Can Children with Scoliosis Live Normal Lives?  - Health Channel


Can Children with Scoliosis Live Normal Lives?  |

Can Children with Scoliosis Live Normal Lives?

In an interview with the Health Channel, Dr. Georgiy Brosuvanik, a Spine Surgeon with Baptist Health South Florida, assures that kids with scoliosis live normal lives with minimal medical complications, contrary to popular belief. 

Dr. Brosuvanik asserts that a lot of what we understand about scoliosis is either urban legend or just wrong. He says that it is okay for kids with scoliosis to, “wear backpacks on one side, it’s okay to slouch, these kids can play normal sports, they can have normal pregnancies, they don’t have more back pain, they live normal lives, and in reality, if these kids don’t bend over and someone looks kind of over the horizon you can’t even tell.” 

Dr. Brosuvanik then goes on to talk about when surgery is an appropriate treatment for kids with scoliosis. The severity of the scoliosis depends on how large of an angle the spine curves. Using x-rays, a horizontal line is drawn above the top of the curve and below the curve and the angle between those lines is calculated. 

Historically, an angle at 40 degrees would be treated by putting a child in a brace. Over 55 degrees, kids are offered surgery to treat it. Dr. Brosuvanik says that he disagrees with that approach. “I’m a little hesitant to say that kids who have over 55 degrees need surgery. I would watch it and I would make sure that there is no progression. If there is progression and it’s quick, especially during the time of puberty, then it is reasonable to consider surgery, but I do not think that kids who have 55 degrees or more will universally require an operation. It’s a big operation, so you’d really have to have a good reason to fix that poor kid’s back,” he explains. He says that there are multiple studies that show that a curve at 55 degrees does not always get worse and does not universally require surgery.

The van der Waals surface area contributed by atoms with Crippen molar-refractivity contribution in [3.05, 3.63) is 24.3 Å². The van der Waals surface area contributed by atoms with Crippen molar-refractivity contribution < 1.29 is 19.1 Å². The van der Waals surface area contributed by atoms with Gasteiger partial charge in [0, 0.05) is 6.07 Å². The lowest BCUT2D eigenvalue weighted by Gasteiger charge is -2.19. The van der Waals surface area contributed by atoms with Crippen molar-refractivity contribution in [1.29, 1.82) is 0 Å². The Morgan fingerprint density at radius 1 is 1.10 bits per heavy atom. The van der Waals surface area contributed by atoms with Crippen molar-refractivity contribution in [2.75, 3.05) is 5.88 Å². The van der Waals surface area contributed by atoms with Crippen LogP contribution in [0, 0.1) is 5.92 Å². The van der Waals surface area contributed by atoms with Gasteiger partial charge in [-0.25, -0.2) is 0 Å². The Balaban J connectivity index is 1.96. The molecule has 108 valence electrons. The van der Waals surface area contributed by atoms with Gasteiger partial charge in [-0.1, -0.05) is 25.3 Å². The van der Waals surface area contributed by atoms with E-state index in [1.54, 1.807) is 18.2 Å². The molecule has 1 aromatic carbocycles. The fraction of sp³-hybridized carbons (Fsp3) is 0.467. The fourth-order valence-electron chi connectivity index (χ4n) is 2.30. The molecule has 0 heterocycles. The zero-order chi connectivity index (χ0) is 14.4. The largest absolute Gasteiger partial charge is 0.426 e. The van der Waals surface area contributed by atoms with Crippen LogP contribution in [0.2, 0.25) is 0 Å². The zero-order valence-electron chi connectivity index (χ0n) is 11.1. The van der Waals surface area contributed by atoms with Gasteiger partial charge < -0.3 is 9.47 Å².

Watch the full segment of Dr. Georgiy Brosuvanik dispelling misconceptions about childhood scoliosis, here:

DISCLAIMER: The information and opinions expressed in the programs on this channel and website are intended to address specific questions asked or situations described in each particular program, are for educational purposes only, and are not designed to constitute advice or recommendations as to any disease, ailment, or physical condition. You should not act or rely upon any information contained in these programs without seeking the advice of your personal physician or a qualified medical provider. If you have any questions about the information or opinions expressed, please contact your doctor or other medical professional.